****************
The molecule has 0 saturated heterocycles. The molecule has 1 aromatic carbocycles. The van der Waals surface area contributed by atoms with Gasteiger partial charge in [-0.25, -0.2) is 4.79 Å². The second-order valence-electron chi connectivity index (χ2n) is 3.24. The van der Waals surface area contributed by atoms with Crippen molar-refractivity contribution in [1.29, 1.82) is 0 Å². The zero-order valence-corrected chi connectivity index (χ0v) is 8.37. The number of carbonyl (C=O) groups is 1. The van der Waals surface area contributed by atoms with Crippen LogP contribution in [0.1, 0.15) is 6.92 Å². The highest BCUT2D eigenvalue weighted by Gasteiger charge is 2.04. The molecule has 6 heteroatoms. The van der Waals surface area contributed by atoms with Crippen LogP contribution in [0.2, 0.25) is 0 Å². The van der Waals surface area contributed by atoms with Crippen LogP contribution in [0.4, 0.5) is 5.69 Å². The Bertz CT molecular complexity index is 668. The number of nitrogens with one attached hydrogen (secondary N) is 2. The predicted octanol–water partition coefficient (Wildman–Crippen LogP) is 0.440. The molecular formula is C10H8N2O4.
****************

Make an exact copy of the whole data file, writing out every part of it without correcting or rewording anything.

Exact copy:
The molecule has 0 saturated heterocycles. The molecule has 1 aromatic carbocycles. The van der Waals surface area contributed by atoms with Gasteiger partial charge in [-0.25, -0.2) is 4.79 Å². The second-order valence-electron chi connectivity index (χ2n) is 3.24. The van der Waals surface area contributed by atoms with Crippen molar-refractivity contribution in [1.29, 1.82) is 0 Å². The zero-order valence-corrected chi connectivity index (χ0v) is 8.37. The number of carbonyl (C=O) groups is 1. The van der Waals surface area contributed by atoms with Crippen LogP contribution in [0.1, 0.15) is 6.92 Å². The highest BCUT2D eigenvalue weighted by Gasteiger charge is 2.04. The molecule has 6 heteroatoms. The van der Waals surface area contributed by atoms with Crippen LogP contribution in [0.2, 0.25) is 0 Å². The van der Waals surface area contributed by atoms with Crippen LogP contribution in [0.4, 0.5) is 5.69 Å². The Bertz CT molecular complexity index is 668. The number of nitrogens with one attached hydrogen (secondary N) is 2. The predicted octanol–water partition coefficient (Wildman–Crippen LogP) is 0.440. The molecular formula is C10H8N2O4.